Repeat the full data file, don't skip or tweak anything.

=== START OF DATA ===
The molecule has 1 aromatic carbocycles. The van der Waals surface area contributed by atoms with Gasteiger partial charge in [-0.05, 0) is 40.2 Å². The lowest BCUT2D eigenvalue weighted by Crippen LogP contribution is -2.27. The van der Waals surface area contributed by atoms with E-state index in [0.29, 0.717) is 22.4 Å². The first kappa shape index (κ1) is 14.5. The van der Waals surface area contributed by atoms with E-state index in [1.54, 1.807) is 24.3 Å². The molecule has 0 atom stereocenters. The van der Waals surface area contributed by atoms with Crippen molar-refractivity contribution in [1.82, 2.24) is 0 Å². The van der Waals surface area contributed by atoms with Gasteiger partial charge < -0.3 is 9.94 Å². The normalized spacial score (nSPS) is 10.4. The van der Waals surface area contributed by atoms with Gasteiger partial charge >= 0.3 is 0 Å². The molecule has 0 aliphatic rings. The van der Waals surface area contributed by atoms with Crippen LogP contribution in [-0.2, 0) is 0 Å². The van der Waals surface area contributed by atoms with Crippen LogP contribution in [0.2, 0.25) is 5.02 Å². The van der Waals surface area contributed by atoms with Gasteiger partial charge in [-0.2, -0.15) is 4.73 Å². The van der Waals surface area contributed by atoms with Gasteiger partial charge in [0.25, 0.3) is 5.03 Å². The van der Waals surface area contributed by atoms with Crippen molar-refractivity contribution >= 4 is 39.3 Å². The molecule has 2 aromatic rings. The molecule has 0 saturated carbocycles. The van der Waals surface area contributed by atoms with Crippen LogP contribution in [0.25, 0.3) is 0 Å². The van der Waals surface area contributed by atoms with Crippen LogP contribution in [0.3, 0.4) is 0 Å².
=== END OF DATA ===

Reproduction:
The molecule has 1 aromatic carbocycles. The van der Waals surface area contributed by atoms with Gasteiger partial charge in [-0.05, 0) is 40.2 Å². The lowest BCUT2D eigenvalue weighted by Crippen LogP contribution is -2.27. The van der Waals surface area contributed by atoms with E-state index in [0.29, 0.717) is 22.4 Å². The first kappa shape index (κ1) is 14.5. The van der Waals surface area contributed by atoms with E-state index in [1.54, 1.807) is 24.3 Å². The molecule has 0 atom stereocenters. The van der Waals surface area contributed by atoms with Crippen molar-refractivity contribution in [1.82, 2.24) is 0 Å². The van der Waals surface area contributed by atoms with Gasteiger partial charge < -0.3 is 9.94 Å². The normalized spacial score (nSPS) is 10.4. The van der Waals surface area contributed by atoms with Gasteiger partial charge >= 0.3 is 0 Å². The molecule has 0 aliphatic rings. The van der Waals surface area contributed by atoms with Crippen LogP contribution in [-0.2, 0) is 0 Å². The van der Waals surface area contributed by atoms with Crippen LogP contribution in [0.2, 0.25) is 5.02 Å². The van der Waals surface area contributed by atoms with Gasteiger partial charge in [-0.2, -0.15) is 4.73 Å². The van der Waals surface area contributed by atoms with Gasteiger partial charge in [0.25, 0.3) is 5.03 Å². The van der Waals surface area contributed by atoms with Crippen molar-refractivity contribution >= 4 is 39.3 Å². The molecule has 2 aromatic rings. The molecule has 0 saturated carbocycles. The van der Waals surface area contributed by atoms with Crippen LogP contribution in [0.25, 0.3) is 0 Å². The van der Waals surface area contributed by atoms with Crippen LogP contribution in [0.3, 0.4) is 0 Å².